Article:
A glimpse into my days in Gawad Kalinga (GK) communities
1. Relationships, relationships, relationships
Children need to know that I care about them. Full stop! Resources make a huge difference but if my relationships aren't right then it doesn't matter what whizz bang lessons I have prepared or what equipment and resources are used, the learning will not be as effective.
Everybody has a story. I need not only to hear the student's story but to respond with compassion. Then my job is to take steps to ensure my words and actions cater to and enhance the student's story.
3. Teaching is active
Teaching is not a passive occupation. It is a dynamic role that requires detailed planning, flexibility, creativity and stamina. The old adage still applies; "A teacher on his/her feet is worth two in the seat." I need to be actively engaged in learning to model and assist desired behaviours, to observe, provide and monitor, to guide and facilitate optimal learning and to provide timely feedback.
4. Smaller classes are a blessing
The research may not rank class size as a significant factor in learning, however, it's no surprise that I find it much easier to be truly present and effective when teaching a smaller class. (However, we must take into account the school's financial situation and first implement factors that have a greater positive impact on student learning.)
5.Shared values are critical
Everything I say and do (or don't say or do) tells the community who I am and what is important to me. When students, staff and families know and share a set of community values there is congruency among all parties. My job is to explain, remind and uphold the community values through both words and actions. If quality relationships are valued and this is expressed through speaking politely to one another, it is clear for all that swearing and yelling are behaviours that are not tolerated in the community.
6. Students need and want boundaries
We all want to know where we stand and children are no exception. Boundaries provide a safety net. It is critical that I explain and regularly reinforce my expectations and boundaries. Giving students the 'heads up' on expectations allows them to succeed. Explicitly acknowledging desired behaviours when they occur is a powerful reinforcement.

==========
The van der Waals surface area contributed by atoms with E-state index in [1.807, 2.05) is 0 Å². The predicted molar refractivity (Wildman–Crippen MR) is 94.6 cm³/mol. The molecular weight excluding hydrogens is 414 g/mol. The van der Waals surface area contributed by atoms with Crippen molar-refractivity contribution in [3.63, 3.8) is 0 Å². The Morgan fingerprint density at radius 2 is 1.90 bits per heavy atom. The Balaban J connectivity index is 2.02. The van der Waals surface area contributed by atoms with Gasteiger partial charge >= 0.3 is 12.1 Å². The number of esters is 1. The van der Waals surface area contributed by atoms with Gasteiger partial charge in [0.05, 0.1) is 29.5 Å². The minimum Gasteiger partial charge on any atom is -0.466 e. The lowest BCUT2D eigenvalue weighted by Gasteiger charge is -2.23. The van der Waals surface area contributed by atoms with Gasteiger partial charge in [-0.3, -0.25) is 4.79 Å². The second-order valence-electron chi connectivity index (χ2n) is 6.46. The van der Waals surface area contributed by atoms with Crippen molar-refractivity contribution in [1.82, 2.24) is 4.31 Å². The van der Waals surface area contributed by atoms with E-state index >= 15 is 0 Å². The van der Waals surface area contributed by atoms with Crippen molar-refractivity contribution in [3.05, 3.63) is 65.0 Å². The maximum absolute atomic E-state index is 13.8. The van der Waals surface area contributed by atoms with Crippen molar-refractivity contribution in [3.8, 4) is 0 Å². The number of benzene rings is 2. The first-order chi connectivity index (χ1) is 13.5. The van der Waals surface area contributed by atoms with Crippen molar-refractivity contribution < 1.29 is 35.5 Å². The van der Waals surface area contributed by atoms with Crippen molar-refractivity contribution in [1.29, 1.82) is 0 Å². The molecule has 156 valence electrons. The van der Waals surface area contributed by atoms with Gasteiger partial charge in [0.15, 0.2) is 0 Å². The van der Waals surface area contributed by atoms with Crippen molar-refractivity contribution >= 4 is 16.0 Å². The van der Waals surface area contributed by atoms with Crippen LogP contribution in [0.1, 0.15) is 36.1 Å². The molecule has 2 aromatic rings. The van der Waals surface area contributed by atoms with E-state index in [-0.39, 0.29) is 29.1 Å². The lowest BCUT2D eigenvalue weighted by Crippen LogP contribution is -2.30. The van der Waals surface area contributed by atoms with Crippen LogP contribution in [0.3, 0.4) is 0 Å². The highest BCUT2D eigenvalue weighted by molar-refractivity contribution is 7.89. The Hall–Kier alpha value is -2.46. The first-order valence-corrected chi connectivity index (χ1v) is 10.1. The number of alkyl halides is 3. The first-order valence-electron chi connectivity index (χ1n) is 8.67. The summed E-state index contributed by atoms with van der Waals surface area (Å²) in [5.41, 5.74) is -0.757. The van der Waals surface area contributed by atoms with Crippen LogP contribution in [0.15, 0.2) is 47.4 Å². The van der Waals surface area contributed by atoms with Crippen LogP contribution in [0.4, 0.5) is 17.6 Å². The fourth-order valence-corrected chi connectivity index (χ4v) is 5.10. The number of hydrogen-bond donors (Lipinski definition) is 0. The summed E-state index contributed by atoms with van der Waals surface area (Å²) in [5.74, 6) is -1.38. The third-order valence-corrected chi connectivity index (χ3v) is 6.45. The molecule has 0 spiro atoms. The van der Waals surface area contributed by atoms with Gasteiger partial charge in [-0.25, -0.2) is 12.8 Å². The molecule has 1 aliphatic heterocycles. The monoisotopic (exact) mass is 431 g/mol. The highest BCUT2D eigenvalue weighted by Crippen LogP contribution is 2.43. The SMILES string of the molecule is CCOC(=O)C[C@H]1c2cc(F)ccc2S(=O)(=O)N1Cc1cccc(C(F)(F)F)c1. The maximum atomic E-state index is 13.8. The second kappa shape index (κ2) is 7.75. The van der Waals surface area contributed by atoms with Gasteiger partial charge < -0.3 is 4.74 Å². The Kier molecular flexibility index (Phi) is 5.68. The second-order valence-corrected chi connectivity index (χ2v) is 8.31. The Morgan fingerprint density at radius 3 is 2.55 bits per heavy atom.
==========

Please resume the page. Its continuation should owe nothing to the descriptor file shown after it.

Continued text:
7. Students want to be with their class
We all want to belong; students included. My job is to help students belong and I do this in a variety of ways both in and outside the classroom I work hard to help my students behave in a way that ensures they can remain in the classroom, working co-operatively with their peers.
8. Parents are part of the package
I need to involve parents. They can be my greatest ally and support if I treat them with respect and help them to become actively engaged in their child's learning in the classroom and at home. I can't expect them to know our school's expectations or how to help their child's leaning if I haven't shared this with them. They need to know that I am working on their behalf for their child, their family and our community.
9. Teaching is a challenging role
There is no doubt that teaching is a challenging job! I need to be 'on my game' all the time. Sleep, exercise, healthy eating, adequate water consumption, prayer/meditation and 'down time' are all important in ensuring I keep up with the daily challenges in an energetic, positive and enthusiastic manner.
10. Teaching comes from the heart
My non-teaching family and friends rib me about the short school hours and long school holidays. I simply suggest they enrol in a teaching degree. I haven't yet had anyone say, "Good idea. i think I will!" Teaching is not a job for just anyone. Teaching comes from the heart. I know that working with children is a passion; a desire to share a love of learning and a belief that what I do today positively impacts the future of our world. And, when the flame of passion subsides, it's time to find a new job. Our students need teachers who are alive and burning with passion for their work.
To all those who have been my teachers; formally or informally, child or adult; anyone who has shared with me their wisdom, their gifts, talents, patience and passion; I sincerely thank you.